OPTing in to Optional Practical Training: How UNH Franklin Pierce LLM graduates are finding employment in the US


Tuesday, September 13, 2022

Fall and leaves changing at UNH Law

Originally published in Bar and Bench

About six months before he graduated from the LLM program at UNH Franklin Pierce, Mudassir Husain, LLM IP ’22, began looking for jobs that would allow him to stay in the United States to gain practical experience in his area of interest.

Fortunately for him, Husain had a head start in the search process; he was working part-time in the Career Services Office (CSO) at the time and had constant access to employment listings.

Mudassir Husain

Mudassir Husain

“I would go through hundreds of job postings online and select jobs relevant to fresh JD graduates and LLM graduates,” says Husain, who earned his Indian law degree from Karnataka State Law University. 

“This helped me understand the job market and the expectations of potential employers.”

Husain is among the many international students at UNH Franklin Pierce and other American law schools who seek short-term employment in the U.S. after completing their degree programs. 

One way to do this is through Optional Practical Training (OPT), which allows students in the U.S. on an F-1 visa the opportunity to obtain hands-on work experience in areas related to their academic major for up to 12 months after completing their degree program. Students must complete a year of academic study by the date the OPT approval begins.

In finding and securing his job as a contracting associate at Mass General Brigham Innovation, Husain got assistance in applying for OPT from the UNH Office of International Students and Scholars (OISS).

“The OISS and Career Services Office helped me with the job search and OPT application process,” Husain says. “Neil Sirota, Assistant Dean of Career Services, reviewed my CV and provided useful feedback, and also gave me some advice about how to approach the employers.”

Husain was not the only LLM ’22 UNH graduate to find employment.

Mithra Thiruchangu

Mithra Thiruchangu

Through networking, including joining legal organizations such as the International Trademark Association (INTA), South Asian Bar Association of New York (SABANY), American Intellectual Property Law Association (AIPLA), Mithra Thiruchangu, LLM ’22 and graduate of Gujarat National Law University, was able to find a job as an intellectual property and identity analyst at Tik Tok. 

In searching for work through the OPT, Thiruchangu also says she kept an open mind about the fields in which she might work, which led to her current position. 

Like Husain, Thiruchangu got help navigating the job application process from Sirota, who counseled her on how to prepare her cover letter and résumé and gave her a boost any time she was frustrated with the process.

“The advantage of being in UNH Franklin Pierce was that it is a smaller school,” Thiruchangu says, “so the CSO was able to give me personalized support.”

The OISS at UNH Franklin Pierce is there throughout the process to answer questions and offer guidance.

Katherine Pereira

Katherine Pereira

“I applied to my OPT online with the help of a UNH immigration advisor,” adds Katherine Pereira, LLM IP ’22 of Brazil, who found work as a paralegal at Innovative Law Group in Michigan. “Applying online can be a little tricky. My advice is to apply as early as possible because it might take a little more than a month to get approved. Applying to OPT involves choosing a date for the OPT start. I chose a date over a month after my graduation, following the logic that if I got a job before graduation or a little after it would be easier for an employer to accept the waiting time until my OPT start date.”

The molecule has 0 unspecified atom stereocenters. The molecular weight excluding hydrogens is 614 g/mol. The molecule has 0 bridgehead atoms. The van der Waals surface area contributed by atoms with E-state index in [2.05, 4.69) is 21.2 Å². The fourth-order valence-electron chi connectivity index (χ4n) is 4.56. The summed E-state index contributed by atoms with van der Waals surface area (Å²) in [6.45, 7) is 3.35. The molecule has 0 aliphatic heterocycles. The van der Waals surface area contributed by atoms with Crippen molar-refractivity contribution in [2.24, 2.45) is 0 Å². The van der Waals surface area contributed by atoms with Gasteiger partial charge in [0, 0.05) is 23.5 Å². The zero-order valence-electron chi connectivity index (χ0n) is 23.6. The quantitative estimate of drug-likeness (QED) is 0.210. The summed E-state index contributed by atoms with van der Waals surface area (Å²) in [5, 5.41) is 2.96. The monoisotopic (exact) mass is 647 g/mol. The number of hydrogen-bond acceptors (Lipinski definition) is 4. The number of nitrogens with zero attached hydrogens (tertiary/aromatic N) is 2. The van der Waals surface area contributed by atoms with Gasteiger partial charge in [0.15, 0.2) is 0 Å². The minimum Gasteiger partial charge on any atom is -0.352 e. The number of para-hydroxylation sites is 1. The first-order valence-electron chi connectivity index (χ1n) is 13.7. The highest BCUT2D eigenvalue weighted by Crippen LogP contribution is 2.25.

Husain, Thiruchangu, and Pereira all advise patience and persistence for international students searching for jobs in the U.S. Though there was a temptation to take the first offer he received, Husain knew there was an ideal option available to him. Thiruchangu shared her résumé consistently, while allowing herself small breaks during the process to recharge. Pereira sent out more than 100 applications through Indeed and LinkedIn before finding her perfect match.

“Getting rejection letters is part of the process,” Pereira says. “Talking it over with friends going through the same process helps a lot to deal with the pressure. The most important part is to not give up and to keep applying.”

Here are the basics about applying for OPT:

· The application and paperwork needed for OPT involves applying via form I-765, which can be done online.

· Applicants must also show a valid passport, student visa, and Forms I-20 and I-94 as supporting documents.

The OISS at UNH Franklin Pierce is there throughout the process to answer questions and offer guidance.

Interested in learning more about the LLM programs at UNH Franklin Pierce and your eligibility for pursuing OPT upon degree completion? Contact Sarah Dorner, Director of Graduate & International Admissions, to learn more! Sarah can be reached on WhatsApp at +1-603-513-5300 or you can register now to join her for virtual office hours the second Wednesday of the month at 8:30am ET. 

The University of New Hampshire Franklin Pierce School of Law has been a powerhouse for nearly five decades, pioneering the path to providing a U.S. legal education in global innovation through its top-ranked Intellectual Property Law program.